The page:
Former Lt. Governor Bill Halter (D) made press rounds today to discuss his bid for Arkansas Governor in 2014.
Halter announced more than a week ago – on the day that Attorney General Dustin McDaniel (D) bowed out due to an extramarital scandal – that he would seek the Democratic nomination for Governor next year.
Halter, who also challenged incumbent Sen. Blanche Lincoln in the 2010 Democratic primary, said he’s focused on education and economic development – two platform planks that current Gov. Mike Beebe (D) has stressed during his two terms.
“What’s going to determine Arkansas’ ability to compete long-term really boils down to education and training levels of our people,” Halter said. “If you look back at the scholarship lottery, that was our first major initiative designed to improve the educational attainment and skill level of our workforce in a dramatic way. You can certainly expect our campaign to focus on that.”
Halter declined to provide specific policy proposals in today’s interview, saying that ideas would be forthcoming in the next several months.
“We clearly need as a state to have access to capital markets at all levels of development of companies. We certainly need to make sure we continue our progress in education,” he added.
He also said he would continue to champion ethics reforms, such as his support for a citizen-led initiative that failed to make the ballot in 2012.
On the Medicaid and health care reform debate taking place in the current legislative session, Halter said he’s hopeful that the Beebe administration and Republican legislators can provide a “dramatic expansion of health care and improvement of health care in Arkansas that is possible.”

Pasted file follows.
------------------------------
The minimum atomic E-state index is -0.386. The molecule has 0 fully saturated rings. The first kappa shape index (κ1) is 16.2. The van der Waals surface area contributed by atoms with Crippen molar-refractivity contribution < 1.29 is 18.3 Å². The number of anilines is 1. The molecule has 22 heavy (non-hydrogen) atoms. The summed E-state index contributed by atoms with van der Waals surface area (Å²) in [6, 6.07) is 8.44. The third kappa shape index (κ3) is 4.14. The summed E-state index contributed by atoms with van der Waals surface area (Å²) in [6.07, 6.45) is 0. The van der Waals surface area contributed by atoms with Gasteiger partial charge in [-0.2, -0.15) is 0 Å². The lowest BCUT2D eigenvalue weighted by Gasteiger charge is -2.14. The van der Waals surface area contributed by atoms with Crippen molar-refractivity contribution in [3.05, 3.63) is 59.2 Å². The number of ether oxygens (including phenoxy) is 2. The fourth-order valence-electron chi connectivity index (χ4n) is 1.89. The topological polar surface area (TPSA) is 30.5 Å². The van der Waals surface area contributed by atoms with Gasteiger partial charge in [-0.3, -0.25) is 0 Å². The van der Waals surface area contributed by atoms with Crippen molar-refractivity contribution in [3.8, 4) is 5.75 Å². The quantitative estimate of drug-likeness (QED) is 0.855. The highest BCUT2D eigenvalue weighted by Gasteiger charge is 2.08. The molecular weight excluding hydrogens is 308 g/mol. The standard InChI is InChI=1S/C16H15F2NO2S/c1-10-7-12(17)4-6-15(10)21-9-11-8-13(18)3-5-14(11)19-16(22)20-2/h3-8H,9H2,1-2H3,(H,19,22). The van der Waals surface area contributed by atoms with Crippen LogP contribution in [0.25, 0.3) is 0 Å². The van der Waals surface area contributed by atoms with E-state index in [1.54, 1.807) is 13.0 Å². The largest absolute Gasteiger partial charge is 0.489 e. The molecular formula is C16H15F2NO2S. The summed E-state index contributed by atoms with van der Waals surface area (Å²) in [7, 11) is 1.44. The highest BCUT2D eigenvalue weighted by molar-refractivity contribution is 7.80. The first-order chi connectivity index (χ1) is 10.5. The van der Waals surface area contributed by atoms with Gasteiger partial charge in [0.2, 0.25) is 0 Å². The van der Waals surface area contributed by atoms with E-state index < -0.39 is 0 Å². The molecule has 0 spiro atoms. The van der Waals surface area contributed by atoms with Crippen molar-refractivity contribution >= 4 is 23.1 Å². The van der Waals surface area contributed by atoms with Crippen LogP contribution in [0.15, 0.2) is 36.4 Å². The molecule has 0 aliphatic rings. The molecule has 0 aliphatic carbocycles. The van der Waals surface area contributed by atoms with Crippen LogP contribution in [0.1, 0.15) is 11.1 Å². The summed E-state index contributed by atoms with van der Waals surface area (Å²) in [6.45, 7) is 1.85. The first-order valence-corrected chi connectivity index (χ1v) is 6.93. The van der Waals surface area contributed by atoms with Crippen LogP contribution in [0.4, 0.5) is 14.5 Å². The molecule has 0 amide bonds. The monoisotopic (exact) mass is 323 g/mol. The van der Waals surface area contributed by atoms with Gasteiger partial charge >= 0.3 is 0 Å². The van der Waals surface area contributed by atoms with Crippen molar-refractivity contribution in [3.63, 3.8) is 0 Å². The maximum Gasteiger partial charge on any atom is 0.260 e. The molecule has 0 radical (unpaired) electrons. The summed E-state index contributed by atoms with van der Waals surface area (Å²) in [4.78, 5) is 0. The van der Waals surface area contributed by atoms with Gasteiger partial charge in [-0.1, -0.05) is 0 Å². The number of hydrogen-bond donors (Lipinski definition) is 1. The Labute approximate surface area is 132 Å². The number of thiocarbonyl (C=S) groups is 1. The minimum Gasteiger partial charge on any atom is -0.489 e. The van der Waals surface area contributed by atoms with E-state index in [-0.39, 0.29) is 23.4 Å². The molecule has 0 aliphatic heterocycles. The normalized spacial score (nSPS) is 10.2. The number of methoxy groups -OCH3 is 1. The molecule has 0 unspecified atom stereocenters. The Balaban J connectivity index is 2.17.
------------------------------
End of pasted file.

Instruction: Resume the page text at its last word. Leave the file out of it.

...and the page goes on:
He said hospitals and health care providers would be disappointed and hurt economically if more funding does not materialize.
“It doesn’t make any sense to me to not take advantage of these federal dollars that are available, this expansion in the early years,” said Halter. “To not take advantage of those resources when other states are going to… to me would be a bad outcome.”
Halter said he’s getting a “tremendous” amount of support and encouragement to run for Governor. He declined to give a dollar figure on what he thought it would cost to make a gubernatorial bid, but he did say
“In our previous races, we were able to raise the resources that we needed to successfully run those races, and I feel the same way here,” Halter said.
Halter also said his decision to run was not based on who may or may not enter the 2014 campaign.
“Other folks are going to make their decisions and that is as it should be,” said Halter. “I have never and I don’t plan to make a decision on whether to get in a race based on who else is either in or could be in. I think people want their leaders to determine whether or not they can make a contribution, to determine what policies are best for the state, and then run their campaigns on those ideas.”